After resignation, Sen. Brock reflects on time in N.C. Senate
By Josh Bergeron
SALISBURY — In his final days of college, Andrew Brock recalls being unsure if he wanted to become involved in politics, but a conversation with his father likely eliminated any doubt.
Andrew Brock’s late father Rufus, long active in Davie County politics, called his son just before final exams at Western Carolina University. During the conversation, Rufus asked whether Andrew had any interest in politics or running for elected office.
“No, I don’t,” Brock recalls telling his father. “I see the ugly side of politics. People attack you for your beliefs, and there’s things they say about you. They drag your name through the mud.”
Brock, a Republican, had served as the student body president at Western Carolina University but wasn’t sure if he wanted to run for office after graduation.
“He said, ‘Son, you know what to do. You know how to do the right thing and you’ll do right by the people,’” Brock recalls his father saying.
It was the last conversation Brock had with his dad, who had been struggling with health problems.
Almost 20 years since that conversation, Brock resigned from his 34th Senate District seat last week after being appointed to the state’s Board of Review, which sits within the N.C. Department of Commerce and Division of Employment Security. The board makes decisions on unemployment benefit claim appeals.
Brock served for more than 14 years in the N.C. Senate.
He started running for political office at the age of 25 and won his first race in 2002, at the age of 28.
When he took his seat in the N.C. Senate for the first time, Brock requested the last one in the chamber — seat No. 50. In 2003, Brock told the Salisbury Post that the benefits of such a seat included: a great vantage point, being closest to the exit stairwell and sitting next to the Senate chaplain.
During his time as a state senator, Republicans have been the majority and minority party. Brock has served in the N.C. Senate under Republican and Democratic governors.
His time in the N.C. General Assembly officially ended on Friday, when he turned in a letter of resignation. He was appointed to the Board of Review as part of House Bill 256, which contained many appointments to state boards and commissions.
State law provides the governor with the first opportunity to appoint someone to the Board of Review, but Gov. Roy Cooper did not submit a name to the General Assembly by a deadline, spokesman Ford Porter said. Instead, Senate President Pro Tem Phil Berger made the appointment.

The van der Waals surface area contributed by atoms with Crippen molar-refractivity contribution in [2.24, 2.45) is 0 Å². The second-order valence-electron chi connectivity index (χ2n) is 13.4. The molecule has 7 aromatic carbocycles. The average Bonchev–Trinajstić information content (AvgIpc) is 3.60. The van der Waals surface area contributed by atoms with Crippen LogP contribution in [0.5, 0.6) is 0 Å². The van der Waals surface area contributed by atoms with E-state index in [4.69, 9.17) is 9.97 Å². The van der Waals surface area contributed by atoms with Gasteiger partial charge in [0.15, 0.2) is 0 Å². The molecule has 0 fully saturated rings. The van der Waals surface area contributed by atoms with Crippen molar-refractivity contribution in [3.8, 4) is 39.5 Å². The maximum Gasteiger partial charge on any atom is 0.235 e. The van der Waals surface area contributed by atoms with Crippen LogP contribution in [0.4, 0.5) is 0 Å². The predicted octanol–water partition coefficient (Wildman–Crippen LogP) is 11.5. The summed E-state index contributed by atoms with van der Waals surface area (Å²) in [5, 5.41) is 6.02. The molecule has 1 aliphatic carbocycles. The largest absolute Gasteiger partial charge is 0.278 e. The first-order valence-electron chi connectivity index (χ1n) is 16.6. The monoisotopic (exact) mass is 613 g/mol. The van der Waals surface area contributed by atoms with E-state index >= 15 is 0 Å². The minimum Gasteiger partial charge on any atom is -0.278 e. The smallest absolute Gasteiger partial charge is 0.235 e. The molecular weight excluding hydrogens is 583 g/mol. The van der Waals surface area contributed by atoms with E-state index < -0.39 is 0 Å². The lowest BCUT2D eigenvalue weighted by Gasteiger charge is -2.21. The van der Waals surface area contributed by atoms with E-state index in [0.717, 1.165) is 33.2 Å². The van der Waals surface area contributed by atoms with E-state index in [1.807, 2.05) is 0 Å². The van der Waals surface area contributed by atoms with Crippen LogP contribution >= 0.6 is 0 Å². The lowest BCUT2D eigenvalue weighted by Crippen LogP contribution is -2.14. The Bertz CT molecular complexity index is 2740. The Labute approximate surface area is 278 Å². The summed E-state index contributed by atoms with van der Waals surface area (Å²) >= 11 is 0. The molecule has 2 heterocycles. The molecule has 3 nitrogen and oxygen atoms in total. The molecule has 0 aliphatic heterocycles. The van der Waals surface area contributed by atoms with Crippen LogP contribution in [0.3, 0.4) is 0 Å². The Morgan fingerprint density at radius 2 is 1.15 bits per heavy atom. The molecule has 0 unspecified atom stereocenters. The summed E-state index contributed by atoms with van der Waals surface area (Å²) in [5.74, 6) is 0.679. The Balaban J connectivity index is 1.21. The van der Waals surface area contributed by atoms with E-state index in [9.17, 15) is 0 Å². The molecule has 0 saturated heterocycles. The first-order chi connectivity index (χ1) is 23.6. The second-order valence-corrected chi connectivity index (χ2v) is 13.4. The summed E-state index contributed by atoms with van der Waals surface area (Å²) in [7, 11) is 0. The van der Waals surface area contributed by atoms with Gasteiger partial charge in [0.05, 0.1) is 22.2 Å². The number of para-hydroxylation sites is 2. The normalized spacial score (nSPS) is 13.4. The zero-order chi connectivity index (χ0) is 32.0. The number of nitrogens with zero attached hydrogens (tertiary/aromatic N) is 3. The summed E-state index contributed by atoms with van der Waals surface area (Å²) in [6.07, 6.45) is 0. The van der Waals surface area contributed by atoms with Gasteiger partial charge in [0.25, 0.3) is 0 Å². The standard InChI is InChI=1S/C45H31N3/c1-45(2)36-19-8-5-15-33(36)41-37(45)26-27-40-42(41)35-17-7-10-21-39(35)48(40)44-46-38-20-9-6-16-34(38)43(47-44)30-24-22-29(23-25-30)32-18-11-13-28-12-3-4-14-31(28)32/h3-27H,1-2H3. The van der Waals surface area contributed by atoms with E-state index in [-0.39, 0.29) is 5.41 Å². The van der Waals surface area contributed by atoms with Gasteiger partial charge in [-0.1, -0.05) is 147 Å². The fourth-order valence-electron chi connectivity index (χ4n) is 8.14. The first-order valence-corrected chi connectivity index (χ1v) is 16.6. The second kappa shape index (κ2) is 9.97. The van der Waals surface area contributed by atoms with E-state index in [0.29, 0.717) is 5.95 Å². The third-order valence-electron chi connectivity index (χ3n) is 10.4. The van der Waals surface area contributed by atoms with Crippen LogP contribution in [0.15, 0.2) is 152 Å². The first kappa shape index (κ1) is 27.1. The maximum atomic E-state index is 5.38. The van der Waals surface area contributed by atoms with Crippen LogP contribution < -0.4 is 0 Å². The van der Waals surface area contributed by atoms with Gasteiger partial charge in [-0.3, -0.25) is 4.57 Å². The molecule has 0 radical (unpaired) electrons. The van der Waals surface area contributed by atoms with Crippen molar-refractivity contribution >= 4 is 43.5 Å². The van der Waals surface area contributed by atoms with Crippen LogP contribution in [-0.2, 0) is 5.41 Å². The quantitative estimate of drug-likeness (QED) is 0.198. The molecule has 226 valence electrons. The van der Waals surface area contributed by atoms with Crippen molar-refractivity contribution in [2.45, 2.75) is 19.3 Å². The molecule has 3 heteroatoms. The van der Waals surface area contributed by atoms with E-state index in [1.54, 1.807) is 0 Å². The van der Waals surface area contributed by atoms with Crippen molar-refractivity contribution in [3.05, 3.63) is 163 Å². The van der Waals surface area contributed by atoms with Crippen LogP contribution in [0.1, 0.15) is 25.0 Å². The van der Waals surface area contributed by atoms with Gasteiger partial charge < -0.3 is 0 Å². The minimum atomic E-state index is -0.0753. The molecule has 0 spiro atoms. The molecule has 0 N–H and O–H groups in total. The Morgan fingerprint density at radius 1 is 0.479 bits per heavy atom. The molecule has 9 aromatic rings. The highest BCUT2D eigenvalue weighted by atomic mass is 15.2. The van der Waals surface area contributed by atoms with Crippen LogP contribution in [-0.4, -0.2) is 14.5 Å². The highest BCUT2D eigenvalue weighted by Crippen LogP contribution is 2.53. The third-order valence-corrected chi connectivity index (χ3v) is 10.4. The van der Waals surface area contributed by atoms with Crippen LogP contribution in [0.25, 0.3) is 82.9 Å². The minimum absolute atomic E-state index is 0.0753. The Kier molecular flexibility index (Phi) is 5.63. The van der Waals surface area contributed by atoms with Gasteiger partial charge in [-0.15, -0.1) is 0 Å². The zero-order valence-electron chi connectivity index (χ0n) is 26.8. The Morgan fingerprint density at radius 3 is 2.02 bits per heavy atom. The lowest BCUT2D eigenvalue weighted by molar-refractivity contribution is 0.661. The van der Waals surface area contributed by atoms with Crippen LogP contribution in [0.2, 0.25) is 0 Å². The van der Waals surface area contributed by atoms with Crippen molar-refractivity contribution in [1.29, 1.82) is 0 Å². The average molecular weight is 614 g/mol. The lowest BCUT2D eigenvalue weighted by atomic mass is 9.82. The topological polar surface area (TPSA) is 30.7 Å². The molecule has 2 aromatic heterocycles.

Brock said Berger asked him on Tuesday at lunchtime about his interest in a Board of Review spot. Brock said accepting Berger’s offer was difficult. Brock said he accepted the offer, in part, because he believes the General Assembly is headed in the right direction. On the Board of Review, he will also have a regular schedule, and Brock said that would allow him to spend more time with his family.
In the new job, he’ll make more than $120,000, according to a 2016 General Assembly report. Officially, Saturday was Brock’s first day, but he won’t report to work until after the July 4 holiday.
Working with people from across North Carolina and implementing policies that improved people’s daily lives rank as Brock’s favorite things about serving in the legislature.
A 2013 measure known as Senate Bill 98 ranks as one of Brock’s favorite bills he’s worked on. It established screening measures for newborns with congenital heart disease. Another bill Brock mentioned passed in 2011 and established a birth certificate for stillborn babies.
“It was about people losing their children and giving them some type of closure not just ‘here’s a death certificate on your way out of the hospital,” Brock said.
He’s been the primary sponsor of bills that became law and related to: roadside campaign signs, annexation and deannexation, abolishing certain state boards and commissions, repealing requirements for crossbow permits, regulatory reform and the privacy of student records.
He was the second primary sponsor of a 2011 bill that drew congressional district maps. Last year, those maps were struck down by federal courts because two of the congressional districts were deemed racial gerrymanders. Similarly, Brock was the second primary sponsor of a bill that drew state senate districts following the 2010 census. Those senate districts have also been struck down by courts.
He’s supported measures that would: constitutionally cap the maximum income tax rate, constitutionally guarantee the right to hunt and fish, allow people to carry a concealed handgun on educational and church property, lower renewable energy standards for electric companies and lower the bar for the formation of new political parties.
Brock said he’ll miss being around the North Carolina General Assembly and working with senators of both parties because the N.C. Senate has been a major part of his life — even before he was elected. He worked there as a 20-year-old student.
He wouldn’t rule out running for political office in the future, but Brock joked that he’d need to convince his wife before starting any future campaign for elected office.
Brock also hesitated to say whether there’s anyone he prefers to fill his vacant senate seat.
“I don’t really know who all out there is interested. I’m sure it’ll be an interesting process,” he said. “I’ll help whoever it ends up being as much as possible and help them get up to speed as much as possible.”
Brock’s seat will be filled by the executive committees of the Republican parties in Rowan, Davie and Iredell counties. However, only those executive committee members who live in the 34th Senate District will have a vote. It’s unclear when that process may begin.
Already, a number of local Republicans have begun speculating who might be interested in the vacant seat.
Contact reporter Josh Bergeron at 704-797-4246.
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